The Maria Sklodowska-Curie Museum, located in Warsaw, is dedicated to the life and work of the Polish-French scientist, discoverer of polonium and radium, and the only woman to be awarded the Nobel Prize twice, once in physics and once in chemistry.


Plans to build a biographical museum to chronicle Madame Curie’s achievements originated prior to the Second World War. In the 1930s, Curie’s sisters -- Helen Szalay and Bronisława Dłuska -- collected family souvenirs associated with Maria, in the form of letters, research documents and tools, personal items, furniture, newspaper articles and photos. These donated artifacts were used to open a museum honoring the scientist, located at 15 Wawelska Street, in Warsaw. This was in keeping with Curie’s expressed desire to open such a facility, which Marie called the Radium Institute, in her hometown. The museum had the open support of Professor Stanislaw Lorentz, then director of the National Museum.


Tragically, all exhibits were destroyed during the Warsaw Uprising.


The first Polish edition of Curie's biography, “Marie Curie” appeared in 1938, and consisted of Curie’s mother’s priceless letters, poetry and accumulated information about her daughter. The collection was especially treasured in light of the fiery loss of Curie’s original letters during the Uprising.


The museum is now housed in an 18th century tenement at 16 Freta Street. The Curie family’s ties to the location go back to 1860, when the building housed a girls's boarding school, owned by Eleonore Kurhanowicz.



The structure, designed by architect Szymon Bogumił Zug, was built during 1782-1787 at the behest of a well-known Warsaw banker – Maciej Łyszkiewicz. Reconstructed several times, the current structure is very much like the original. An additional story was built in the 1930s, and subsequently rebuilt following its collapse later in the decade. Photographs from the end of the 19th century, the 1930s, and from the period after the Warsaw Uprising show a gate leading into the building, an upper story that housed the boarding school, and an annex where the Skłodowski family lived and where Maria was born.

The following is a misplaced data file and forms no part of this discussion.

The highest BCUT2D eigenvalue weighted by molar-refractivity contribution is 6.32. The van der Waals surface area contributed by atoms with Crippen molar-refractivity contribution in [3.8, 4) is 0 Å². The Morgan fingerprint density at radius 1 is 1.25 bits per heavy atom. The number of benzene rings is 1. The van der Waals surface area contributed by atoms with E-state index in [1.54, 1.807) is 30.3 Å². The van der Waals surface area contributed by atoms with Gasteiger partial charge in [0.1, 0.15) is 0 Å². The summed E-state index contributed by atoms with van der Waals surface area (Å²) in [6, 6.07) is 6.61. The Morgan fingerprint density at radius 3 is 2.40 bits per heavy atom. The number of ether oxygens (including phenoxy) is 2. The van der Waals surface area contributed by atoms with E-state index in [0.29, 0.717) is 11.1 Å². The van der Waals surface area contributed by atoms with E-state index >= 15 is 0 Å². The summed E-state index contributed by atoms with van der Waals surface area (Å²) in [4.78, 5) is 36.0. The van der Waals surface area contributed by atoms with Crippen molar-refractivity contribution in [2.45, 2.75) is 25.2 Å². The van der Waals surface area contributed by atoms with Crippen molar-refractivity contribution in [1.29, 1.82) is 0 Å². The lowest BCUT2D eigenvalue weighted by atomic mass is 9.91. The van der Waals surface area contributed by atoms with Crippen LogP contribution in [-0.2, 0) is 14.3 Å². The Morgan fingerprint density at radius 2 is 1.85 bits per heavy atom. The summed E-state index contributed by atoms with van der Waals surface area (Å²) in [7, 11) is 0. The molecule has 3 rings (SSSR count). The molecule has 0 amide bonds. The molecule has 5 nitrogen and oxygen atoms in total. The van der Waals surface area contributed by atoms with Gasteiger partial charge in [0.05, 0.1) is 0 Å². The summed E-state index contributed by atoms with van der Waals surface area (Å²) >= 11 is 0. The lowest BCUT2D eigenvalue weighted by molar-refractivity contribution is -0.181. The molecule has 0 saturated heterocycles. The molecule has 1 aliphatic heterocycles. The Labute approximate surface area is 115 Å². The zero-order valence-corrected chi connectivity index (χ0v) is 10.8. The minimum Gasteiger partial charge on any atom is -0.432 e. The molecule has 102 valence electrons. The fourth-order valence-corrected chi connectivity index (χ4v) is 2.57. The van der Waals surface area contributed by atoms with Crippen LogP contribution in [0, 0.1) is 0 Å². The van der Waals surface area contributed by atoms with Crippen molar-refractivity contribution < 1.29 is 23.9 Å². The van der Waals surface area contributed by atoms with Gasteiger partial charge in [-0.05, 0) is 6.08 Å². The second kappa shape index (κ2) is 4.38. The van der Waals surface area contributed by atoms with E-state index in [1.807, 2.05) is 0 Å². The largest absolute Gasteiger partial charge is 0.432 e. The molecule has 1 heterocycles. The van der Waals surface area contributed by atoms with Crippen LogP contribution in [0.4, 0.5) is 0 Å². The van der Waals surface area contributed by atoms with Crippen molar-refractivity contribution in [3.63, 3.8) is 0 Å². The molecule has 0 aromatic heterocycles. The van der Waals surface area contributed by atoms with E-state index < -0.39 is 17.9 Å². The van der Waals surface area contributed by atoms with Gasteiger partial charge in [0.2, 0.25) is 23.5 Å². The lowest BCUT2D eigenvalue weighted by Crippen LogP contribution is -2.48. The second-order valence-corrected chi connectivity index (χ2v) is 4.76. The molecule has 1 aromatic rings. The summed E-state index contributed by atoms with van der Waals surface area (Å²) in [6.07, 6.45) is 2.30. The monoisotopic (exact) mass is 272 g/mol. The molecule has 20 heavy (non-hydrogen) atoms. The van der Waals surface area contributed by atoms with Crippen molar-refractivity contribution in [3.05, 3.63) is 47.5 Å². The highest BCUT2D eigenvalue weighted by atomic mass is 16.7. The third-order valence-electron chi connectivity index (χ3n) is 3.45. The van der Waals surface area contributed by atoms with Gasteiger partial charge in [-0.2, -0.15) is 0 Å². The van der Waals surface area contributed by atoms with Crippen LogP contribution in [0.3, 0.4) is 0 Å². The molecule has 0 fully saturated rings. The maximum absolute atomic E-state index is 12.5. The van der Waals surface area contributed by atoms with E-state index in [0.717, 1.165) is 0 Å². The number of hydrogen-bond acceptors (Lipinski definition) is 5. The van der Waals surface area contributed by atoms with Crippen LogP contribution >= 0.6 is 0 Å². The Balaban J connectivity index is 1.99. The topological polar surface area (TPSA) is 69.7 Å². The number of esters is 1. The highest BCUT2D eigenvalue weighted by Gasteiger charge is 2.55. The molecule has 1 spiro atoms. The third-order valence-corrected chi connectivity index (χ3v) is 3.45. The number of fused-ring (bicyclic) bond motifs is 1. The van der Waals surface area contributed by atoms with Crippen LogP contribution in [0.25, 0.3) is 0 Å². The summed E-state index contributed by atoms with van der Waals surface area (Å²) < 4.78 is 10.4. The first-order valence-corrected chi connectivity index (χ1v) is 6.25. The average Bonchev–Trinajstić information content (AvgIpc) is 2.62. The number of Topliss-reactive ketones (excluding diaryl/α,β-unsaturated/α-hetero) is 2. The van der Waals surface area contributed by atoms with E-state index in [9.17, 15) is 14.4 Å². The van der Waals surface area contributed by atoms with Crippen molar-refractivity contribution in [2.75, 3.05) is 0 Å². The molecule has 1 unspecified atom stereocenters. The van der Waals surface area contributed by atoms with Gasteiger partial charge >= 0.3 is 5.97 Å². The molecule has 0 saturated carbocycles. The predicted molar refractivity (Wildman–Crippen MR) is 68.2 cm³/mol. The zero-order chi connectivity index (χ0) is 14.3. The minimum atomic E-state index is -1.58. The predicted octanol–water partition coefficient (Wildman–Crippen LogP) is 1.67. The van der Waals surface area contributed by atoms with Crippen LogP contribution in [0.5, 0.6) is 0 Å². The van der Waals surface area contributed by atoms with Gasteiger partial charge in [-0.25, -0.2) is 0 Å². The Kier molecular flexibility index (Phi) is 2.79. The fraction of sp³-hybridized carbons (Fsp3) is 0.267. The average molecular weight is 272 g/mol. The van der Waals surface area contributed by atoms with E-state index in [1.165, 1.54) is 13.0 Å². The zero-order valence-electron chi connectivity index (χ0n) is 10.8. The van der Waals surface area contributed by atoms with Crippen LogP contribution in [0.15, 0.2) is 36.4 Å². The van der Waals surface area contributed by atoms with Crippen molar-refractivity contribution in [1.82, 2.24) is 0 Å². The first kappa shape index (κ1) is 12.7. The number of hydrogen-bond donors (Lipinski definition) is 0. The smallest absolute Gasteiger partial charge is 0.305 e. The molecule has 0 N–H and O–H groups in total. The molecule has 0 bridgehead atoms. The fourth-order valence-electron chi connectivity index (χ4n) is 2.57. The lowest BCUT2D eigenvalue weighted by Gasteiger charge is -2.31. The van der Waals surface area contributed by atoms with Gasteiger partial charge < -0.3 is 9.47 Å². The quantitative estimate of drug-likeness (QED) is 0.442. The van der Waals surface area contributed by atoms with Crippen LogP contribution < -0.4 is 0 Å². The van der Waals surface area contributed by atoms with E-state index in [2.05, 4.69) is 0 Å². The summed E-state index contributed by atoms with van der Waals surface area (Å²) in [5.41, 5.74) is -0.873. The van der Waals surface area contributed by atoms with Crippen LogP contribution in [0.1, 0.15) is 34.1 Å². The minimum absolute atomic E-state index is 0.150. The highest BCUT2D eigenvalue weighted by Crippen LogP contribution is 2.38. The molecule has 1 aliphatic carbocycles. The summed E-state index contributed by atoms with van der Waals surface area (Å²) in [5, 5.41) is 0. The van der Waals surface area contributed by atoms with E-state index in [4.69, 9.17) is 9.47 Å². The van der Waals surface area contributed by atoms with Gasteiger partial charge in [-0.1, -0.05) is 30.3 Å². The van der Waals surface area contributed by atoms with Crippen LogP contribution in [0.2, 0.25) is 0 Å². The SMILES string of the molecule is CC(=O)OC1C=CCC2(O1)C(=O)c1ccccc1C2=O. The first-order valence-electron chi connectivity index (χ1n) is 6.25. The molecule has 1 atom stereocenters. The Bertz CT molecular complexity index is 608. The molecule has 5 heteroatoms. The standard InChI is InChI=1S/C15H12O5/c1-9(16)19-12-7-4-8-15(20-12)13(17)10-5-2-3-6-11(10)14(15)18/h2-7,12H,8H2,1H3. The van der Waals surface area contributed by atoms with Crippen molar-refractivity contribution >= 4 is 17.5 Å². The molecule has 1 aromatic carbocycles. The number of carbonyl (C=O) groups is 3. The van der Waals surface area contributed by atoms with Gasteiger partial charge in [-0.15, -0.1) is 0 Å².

A year later found the family relocated to Nowolipki Street, when Bronisława resigned as head of the boarding school and became sub-inspector at the Government Junior High School for boys. Although Maria lived on Freta Street for just one year, a commemorative plaque was placed on the building to note her birthplace and achievements. The structure, again rebuilt in the 1950s, was then occupied by the Polish Teachers Union, where the Institute of Marxism and Leninism was situated.


In 1954, the building was taken over by the House of Scientist Workers and housed an exhibit established to commemorate the 20th anniversary of Madam Curie's death. Present at the opening ceremony was Curie’s daughter, Irene Joliot-Curie, and Irene’s husband, Frideric. After this exhibition, souvenirs and exhibits were moved to the Technical Museum.


Although not officially confirmed as a museum, articles from 1954 in “Polish Science” support the belief that the Curie Museum existed at that time, and include a photograph of the building bearing the inscription: Maria Skłodowska-Curie's Museum.



The museum, was officially founded in 1967, the 100th anniversary of Curie’s birth, in great part due to the efforts of the president of the Polish Chemical Society, Professor Joseph Hurwic, to chronicle Curie’s genius.



The museum is located at 16 Freta Street and remains in the care of the Polish Chemical Society. Maria Skłodowska-Curie, is an honorary member of the society.